Spiritualization and Transfiguration

Human beings seem to themselves to be nested in matter and to be as helpless as baby birds to make heavenward flights. Nevertheless to every one must come with certainty the quickening of the spiritual nature. The benign influences of Spirit we may receive, or they may be resisted because we strive for our own way. Do we not too often hold ourselves irresponsive to these uplifting influences, excusing ourselves by such arguments devoid of logic as were used by those invited to the great supper of the parable? We are told how the guests declined their invitations. One said, I have bought a farm and now I must go and look at it. Consider me excused. Another, I have bought five yoke of oxen, and I must now try them. And the third, I have become married and so cannot go. Excuses just as tawdry are continually made even to-day. One individual sinks down into invalidism like a mollusk; another lapses into luxury like a degenerate Roman of the days when the empire was waning; another climbs into pride, seeking the throne of a demon or controller of the minds of men. In a general way they all make excuses that now is the time for ease in matter and for materialism of thought; and yet Mrs. Eddy says in "Science and Health with Key to the Scriptures" (p. 382), "If half the attention given to hygiene were given to the study of Christian Science and to the spiritualization of thought, this alone would usher in the millennium."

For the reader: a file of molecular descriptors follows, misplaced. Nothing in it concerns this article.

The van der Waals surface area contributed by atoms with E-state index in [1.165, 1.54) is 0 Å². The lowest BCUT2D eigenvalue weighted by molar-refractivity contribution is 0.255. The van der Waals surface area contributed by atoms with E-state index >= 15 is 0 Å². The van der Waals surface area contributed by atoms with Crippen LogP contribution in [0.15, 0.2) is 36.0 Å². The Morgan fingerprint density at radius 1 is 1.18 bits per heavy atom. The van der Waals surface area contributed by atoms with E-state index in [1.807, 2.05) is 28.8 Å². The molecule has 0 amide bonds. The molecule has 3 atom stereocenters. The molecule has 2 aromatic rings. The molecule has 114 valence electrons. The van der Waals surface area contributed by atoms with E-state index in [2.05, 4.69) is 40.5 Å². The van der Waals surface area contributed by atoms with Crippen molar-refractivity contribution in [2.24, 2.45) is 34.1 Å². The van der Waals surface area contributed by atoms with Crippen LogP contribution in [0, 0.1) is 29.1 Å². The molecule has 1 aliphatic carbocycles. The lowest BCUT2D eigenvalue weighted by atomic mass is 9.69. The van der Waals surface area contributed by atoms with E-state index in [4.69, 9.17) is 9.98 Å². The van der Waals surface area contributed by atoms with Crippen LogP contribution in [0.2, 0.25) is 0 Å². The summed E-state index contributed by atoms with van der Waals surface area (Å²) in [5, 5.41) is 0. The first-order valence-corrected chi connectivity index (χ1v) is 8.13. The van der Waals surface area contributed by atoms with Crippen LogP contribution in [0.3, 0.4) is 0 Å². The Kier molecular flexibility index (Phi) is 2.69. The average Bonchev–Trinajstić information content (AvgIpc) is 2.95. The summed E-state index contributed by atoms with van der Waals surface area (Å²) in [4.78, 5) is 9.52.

The young men of the nations have been enduring the hard discipline of war. Facing death in its sudden forms they have had to ask themselves about life, and calmly, as a rule, they have settled it with themselves that life is not at the mercy of a material organism, that consciousness endures, and that somehow there is no need for fear. Those who know Christian Science recognize that the basis for assurance and peace is Principle, and they are striving earnestly to make thought spiritual because "the things of the Spirit of God" are, as Paul shows us, "spiritually discerned." He also says, "For to be carnally minded is death; but to be spiritually minded is life and peace."

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Editorial
Fire from Heaven
March 1, 1919
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